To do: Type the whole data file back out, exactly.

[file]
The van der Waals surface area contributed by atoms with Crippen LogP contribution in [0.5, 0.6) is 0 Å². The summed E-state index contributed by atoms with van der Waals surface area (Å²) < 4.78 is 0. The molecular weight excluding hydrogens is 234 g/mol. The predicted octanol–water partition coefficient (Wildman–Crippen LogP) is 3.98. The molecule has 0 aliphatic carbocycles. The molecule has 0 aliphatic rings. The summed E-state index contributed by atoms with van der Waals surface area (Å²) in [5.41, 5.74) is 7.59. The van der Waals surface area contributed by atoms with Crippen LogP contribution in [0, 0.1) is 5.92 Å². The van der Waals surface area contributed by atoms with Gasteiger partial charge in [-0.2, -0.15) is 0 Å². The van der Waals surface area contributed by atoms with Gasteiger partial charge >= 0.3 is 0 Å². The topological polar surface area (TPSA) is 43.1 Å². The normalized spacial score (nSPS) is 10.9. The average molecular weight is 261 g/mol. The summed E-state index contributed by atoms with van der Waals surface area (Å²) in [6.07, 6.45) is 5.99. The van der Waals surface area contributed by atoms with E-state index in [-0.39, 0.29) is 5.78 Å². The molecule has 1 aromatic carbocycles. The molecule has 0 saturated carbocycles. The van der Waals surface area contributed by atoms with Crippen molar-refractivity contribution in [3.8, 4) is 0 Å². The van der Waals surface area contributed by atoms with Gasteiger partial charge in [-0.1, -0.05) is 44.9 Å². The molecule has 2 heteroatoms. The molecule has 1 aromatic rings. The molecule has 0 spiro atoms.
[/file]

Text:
The van der Waals surface area contributed by atoms with Crippen LogP contribution in [0.5, 0.6) is 0 Å². The summed E-state index contributed by atoms with van der Waals surface area (Å²) < 4.78 is 0. The molecular weight excluding hydrogens is 234 g/mol. The predicted octanol–water partition coefficient (Wildman–Crippen LogP) is 3.98. The molecule has 0 aliphatic carbocycles. The molecule has 0 aliphatic rings. The summed E-state index contributed by atoms with van der Waals surface area (Å²) in [5.41, 5.74) is 7.59. The van der Waals surface area contributed by atoms with Crippen LogP contribution in [0, 0.1) is 5.92 Å². The van der Waals surface area contributed by atoms with Gasteiger partial charge in [-0.2, -0.15) is 0 Å². The van der Waals surface area contributed by atoms with Gasteiger partial charge >= 0.3 is 0 Å². The topological polar surface area (TPSA) is 43.1 Å². The normalized spacial score (nSPS) is 10.9. The average molecular weight is 261 g/mol. The summed E-state index contributed by atoms with van der Waals surface area (Å²) in [6.07, 6.45) is 5.99. The van der Waals surface area contributed by atoms with E-state index in [-0.39, 0.29) is 5.78 Å². The molecule has 1 aromatic carbocycles. The molecule has 0 saturated carbocycles. The van der Waals surface area contributed by atoms with Crippen molar-refractivity contribution in [3.8, 4) is 0 Å². The van der Waals surface area contributed by atoms with Gasteiger partial charge in [-0.1, -0.05) is 44.9 Å². The molecule has 2 heteroatoms. The molecule has 1 aromatic rings. The molecule has 0 spiro atoms.